He says bonds play an important part in a balanced investment portfolio because they are less volatile than equities. But with bond prices at a 30-year high, investors should be worried.

“Low bond yields make them vulnerable to inflation, because that would erode the value of your income in real terms. Even the fear of inflation is a risk,” Mr Elliott says.

Higher interest rates would reduce demand for bonds, as investors can secure a better return from cash deposits. “History shows that when large central banks, particularly the US Fed, embark on a course of higher interest rates, bond markets can shatter.”

The damage will not be restricted to the bond market. “Stock markets, property and other assets will also suffer,” he says.

The shock waves would quickly reach the UAE. “Since the UAE dirham is linked to the US dollar, higher US interest rates will mean higher local borrowing rates, which could hit the property market.”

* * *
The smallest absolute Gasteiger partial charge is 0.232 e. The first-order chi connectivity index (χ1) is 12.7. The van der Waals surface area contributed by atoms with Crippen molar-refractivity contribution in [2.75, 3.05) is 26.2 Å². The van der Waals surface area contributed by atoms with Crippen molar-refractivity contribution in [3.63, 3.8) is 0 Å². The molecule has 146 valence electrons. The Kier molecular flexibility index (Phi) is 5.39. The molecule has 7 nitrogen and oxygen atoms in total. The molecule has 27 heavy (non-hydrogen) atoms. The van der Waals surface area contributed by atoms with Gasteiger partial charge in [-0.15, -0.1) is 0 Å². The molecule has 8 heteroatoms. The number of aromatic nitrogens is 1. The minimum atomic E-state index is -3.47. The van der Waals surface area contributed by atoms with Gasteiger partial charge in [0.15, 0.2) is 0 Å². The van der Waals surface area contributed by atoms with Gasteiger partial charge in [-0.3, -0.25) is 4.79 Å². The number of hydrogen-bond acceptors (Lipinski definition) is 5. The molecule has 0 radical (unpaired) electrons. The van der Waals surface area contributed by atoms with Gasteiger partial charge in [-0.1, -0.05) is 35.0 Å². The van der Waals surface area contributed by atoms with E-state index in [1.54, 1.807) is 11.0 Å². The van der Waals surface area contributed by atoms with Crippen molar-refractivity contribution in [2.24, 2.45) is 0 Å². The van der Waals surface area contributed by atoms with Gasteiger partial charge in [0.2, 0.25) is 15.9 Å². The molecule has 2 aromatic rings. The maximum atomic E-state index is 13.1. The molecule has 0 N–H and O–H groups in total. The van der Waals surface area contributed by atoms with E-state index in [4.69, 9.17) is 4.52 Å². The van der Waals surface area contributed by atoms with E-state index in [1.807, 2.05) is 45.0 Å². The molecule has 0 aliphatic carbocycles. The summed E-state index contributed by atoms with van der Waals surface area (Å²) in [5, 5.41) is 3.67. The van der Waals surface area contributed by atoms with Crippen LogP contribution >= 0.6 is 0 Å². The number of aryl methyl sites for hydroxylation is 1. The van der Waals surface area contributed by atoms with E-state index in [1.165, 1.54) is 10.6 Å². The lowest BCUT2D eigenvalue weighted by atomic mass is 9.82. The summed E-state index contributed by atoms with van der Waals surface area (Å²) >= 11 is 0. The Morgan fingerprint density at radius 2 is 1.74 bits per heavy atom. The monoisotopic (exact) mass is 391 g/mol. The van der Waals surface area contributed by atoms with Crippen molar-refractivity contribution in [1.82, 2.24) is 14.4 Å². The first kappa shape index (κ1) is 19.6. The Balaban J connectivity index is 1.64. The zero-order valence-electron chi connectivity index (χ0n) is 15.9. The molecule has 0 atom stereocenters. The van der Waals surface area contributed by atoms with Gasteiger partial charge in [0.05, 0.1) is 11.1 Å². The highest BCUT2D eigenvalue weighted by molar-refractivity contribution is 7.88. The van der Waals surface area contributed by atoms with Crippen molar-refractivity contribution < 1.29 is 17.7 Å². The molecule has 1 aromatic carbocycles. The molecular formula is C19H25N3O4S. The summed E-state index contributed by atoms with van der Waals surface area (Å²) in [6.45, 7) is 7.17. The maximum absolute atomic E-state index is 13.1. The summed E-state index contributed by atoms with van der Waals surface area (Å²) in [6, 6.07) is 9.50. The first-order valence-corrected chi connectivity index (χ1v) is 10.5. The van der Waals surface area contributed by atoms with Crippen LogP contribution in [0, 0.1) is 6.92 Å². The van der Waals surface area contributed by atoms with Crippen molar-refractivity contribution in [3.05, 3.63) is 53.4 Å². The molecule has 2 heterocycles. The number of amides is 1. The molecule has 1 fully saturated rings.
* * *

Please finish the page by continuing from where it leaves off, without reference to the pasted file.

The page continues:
In Dubai, apartment prices have already fallen 2 per cent in the first quarter of this year, according to the property consultancy CBRE. Transactions dropped to 7,311 in April, half the level than the same month last year, according to the Dubai Land Department.

Other factors may be driving down demand, such as the new caps on mortgage lending, but wider global fears have played their part says Mr Elliott.

David Norton, the head of investments for the wealth advisers AES International, says most expatriate portfolios will contain some corporate and government bonds, and investors should be very concerned.